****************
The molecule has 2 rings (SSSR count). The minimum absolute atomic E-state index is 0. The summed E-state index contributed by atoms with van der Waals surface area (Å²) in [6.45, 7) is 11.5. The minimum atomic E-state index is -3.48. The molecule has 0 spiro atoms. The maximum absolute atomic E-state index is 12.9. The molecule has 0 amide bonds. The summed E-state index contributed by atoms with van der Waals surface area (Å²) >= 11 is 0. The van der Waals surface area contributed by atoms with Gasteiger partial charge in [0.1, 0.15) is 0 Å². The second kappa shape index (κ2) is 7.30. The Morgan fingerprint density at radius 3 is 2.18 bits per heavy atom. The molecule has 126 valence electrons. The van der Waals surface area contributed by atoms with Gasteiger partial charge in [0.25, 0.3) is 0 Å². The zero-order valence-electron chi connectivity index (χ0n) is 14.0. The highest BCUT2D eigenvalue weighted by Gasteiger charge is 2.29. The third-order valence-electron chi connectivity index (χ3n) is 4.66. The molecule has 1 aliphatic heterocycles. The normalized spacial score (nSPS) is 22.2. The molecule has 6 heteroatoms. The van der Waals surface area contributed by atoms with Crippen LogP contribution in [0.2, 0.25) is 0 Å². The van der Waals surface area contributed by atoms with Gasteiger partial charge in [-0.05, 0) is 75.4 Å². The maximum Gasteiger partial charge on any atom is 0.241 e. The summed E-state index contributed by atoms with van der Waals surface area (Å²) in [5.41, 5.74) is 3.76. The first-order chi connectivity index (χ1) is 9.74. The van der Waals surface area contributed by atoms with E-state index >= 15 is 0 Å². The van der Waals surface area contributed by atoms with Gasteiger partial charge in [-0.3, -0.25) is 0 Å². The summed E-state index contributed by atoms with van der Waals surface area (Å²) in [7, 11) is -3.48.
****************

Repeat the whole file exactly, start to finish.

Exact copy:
The molecule has 2 rings (SSSR count). The minimum absolute atomic E-state index is 0. The summed E-state index contributed by atoms with van der Waals surface area (Å²) in [6.45, 7) is 11.5. The minimum atomic E-state index is -3.48. The molecule has 0 spiro atoms. The maximum absolute atomic E-state index is 12.9. The molecule has 0 amide bonds. The summed E-state index contributed by atoms with van der Waals surface area (Å²) >= 11 is 0. The van der Waals surface area contributed by atoms with Gasteiger partial charge in [0.1, 0.15) is 0 Å². The second kappa shape index (κ2) is 7.30. The Morgan fingerprint density at radius 3 is 2.18 bits per heavy atom. The molecule has 126 valence electrons. The van der Waals surface area contributed by atoms with Gasteiger partial charge in [0.25, 0.3) is 0 Å². The zero-order valence-electron chi connectivity index (χ0n) is 14.0. The highest BCUT2D eigenvalue weighted by Gasteiger charge is 2.29. The third-order valence-electron chi connectivity index (χ3n) is 4.66. The molecule has 1 aliphatic heterocycles. The normalized spacial score (nSPS) is 22.2. The molecule has 6 heteroatoms. The van der Waals surface area contributed by atoms with Crippen LogP contribution in [0.2, 0.25) is 0 Å². The van der Waals surface area contributed by atoms with Gasteiger partial charge in [-0.05, 0) is 75.4 Å². The maximum Gasteiger partial charge on any atom is 0.241 e. The summed E-state index contributed by atoms with van der Waals surface area (Å²) in [5.41, 5.74) is 3.76. The first-order chi connectivity index (χ1) is 9.74. The van der Waals surface area contributed by atoms with E-state index >= 15 is 0 Å². The van der Waals surface area contributed by atoms with Gasteiger partial charge in [-0.3, -0.25) is 0 Å². The summed E-state index contributed by atoms with van der Waals surface area (Å²) in [7, 11) is -3.48.